- Education And Career
- Companies & Markets
- Gadgets & Technology
- After Hours
- Banking & Finance
- Energy & Infra
- Case Study
- Web Exclusive
- Property Review
- Digital India
- Work Life Balance
- Test category by sumit
Why India’s Education Investment Should Prioritise Secondary Education
To optimally leverage education for achieving the desired results, policymakers need to assess ways in which it can give the highest returns for the largest number of people.
Photo Credit :
Notwithstanding the negative effects of the pandemic, as India persists with its goal of becoming a 5 trillion-dollar economy, it is imperative to utilise its resources to the hilt. In this regard, education is one of the most promising resources at our disposal. According to the Human Capital Theory, education is an investment that gives both private returns in the form of higher earnings in the future as well as social returns in the form of high economic growth and poverty eradication. To optimally leverage education for achieving the desired results, policymakers need to assess ways in which it can give the highest returns for the largest number of people.
To arrive at their rate of returns to schooling, the value of an average individual’s lifetime earnings for is equated with the cost of education. Calculation made at individual levels give the private rate of return to education, while calculations that incorporate social costs such as money spent on schools and teachers give the social rate of return. As per latest estimates, the global average of the private rate of return to an additional year of schooling is approximately 8.8 percent, which is much higher than most long-term asset investments. The patterns in rate of return also depend on the level of development in a country. Returns are usually found to be higher in developing countries. They also exhibit higher returns to primary education whereas the developed economies exhibit higher returns to tertiary education.
Trends in returns to education have implications for policymaking and investment decisions. To take the case of India, it deviates from the norm by exhibiting higher returns to tertiary education despite being a developing country. We, at the Institute for Competitiveness, calculated the returns to education in India using the Periodic Labour Force Survey (PLFS) data published by the National Sample Survey Office (NSSO). As per our estimates, the rates of return to primary (I-V), secondary (VI-X), higher secondary (XI-XII), and tertiary education stand at 4.2 percent, 2 percent, 5.4 percent, and 6.7 percent, respectively. This implies that investment in primary education is not giving as much returns as it does in other developing countries.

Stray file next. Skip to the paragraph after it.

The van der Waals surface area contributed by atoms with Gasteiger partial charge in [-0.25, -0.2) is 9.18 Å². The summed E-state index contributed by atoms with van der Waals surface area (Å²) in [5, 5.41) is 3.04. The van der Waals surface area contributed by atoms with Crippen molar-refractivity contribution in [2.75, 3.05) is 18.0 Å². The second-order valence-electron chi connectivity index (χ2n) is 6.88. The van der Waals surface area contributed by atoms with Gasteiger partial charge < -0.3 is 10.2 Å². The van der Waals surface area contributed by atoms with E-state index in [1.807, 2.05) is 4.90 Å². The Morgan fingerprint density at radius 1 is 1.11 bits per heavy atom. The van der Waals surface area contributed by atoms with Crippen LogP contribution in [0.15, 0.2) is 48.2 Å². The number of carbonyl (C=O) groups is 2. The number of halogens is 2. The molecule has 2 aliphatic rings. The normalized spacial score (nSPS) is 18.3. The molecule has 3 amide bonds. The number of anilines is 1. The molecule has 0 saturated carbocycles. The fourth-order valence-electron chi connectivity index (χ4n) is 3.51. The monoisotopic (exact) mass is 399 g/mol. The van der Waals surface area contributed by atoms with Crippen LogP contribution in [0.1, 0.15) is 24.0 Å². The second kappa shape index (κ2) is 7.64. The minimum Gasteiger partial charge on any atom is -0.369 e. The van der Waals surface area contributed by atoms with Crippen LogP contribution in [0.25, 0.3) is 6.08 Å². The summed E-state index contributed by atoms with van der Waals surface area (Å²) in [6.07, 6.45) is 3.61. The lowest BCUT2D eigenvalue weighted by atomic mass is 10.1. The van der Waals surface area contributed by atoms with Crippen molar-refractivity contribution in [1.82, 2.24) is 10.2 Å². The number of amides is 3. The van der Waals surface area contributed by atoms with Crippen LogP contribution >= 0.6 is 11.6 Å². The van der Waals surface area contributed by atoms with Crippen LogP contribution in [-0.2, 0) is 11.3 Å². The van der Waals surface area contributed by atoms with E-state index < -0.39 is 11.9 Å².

Primary education investment in India is reaching its saturation point, which is partly attributable to high supply of primary graduates in labour market and technological progress that favour high-skilled labour. Such trends make a case for increasing efforts towards enrolment in post-primary education. However, since returns to secondary education are the lowest, it is crucial to maintain the high transition rates after secondary education up to higher secondary, in order to enhance the earning potential of individuals.
These peculiar trends in India are also a reflection of increasing inequality. The high returns to primary education allow individuals in developing countries to come out of poverty, while the diminishing rates of return after primary education ensure that an additional year of schooling does not create huge wage gaps between primary graduates and tertiary graduates. Since this is not the case in India, investment in education can potentially increase the existing inequalities.
Hence, it is not only important to pursue higher returns by expanding investment in secondary and higher secondary education but also temper the disequalizing impact of education with targeted investment. In other words, investment in secondary education can accrue maximum benefits for the larger economy if it is targeted towards socio-economically disadvantaged groups, while a part of the cost of acquiring education is shifted to the higher-income groups, particularly in tertiary education where subsidised education has a universal provision.
Disclaimer: The views expressed in the article above are those of the authors' and do not necessarily represent or reflect the views of this publishing house. Unless otherwise noted, the author is writing in his/her personal capacity. They are not intended and should not be thought to represent official ideas, attitudes, or policies of any agency or institution.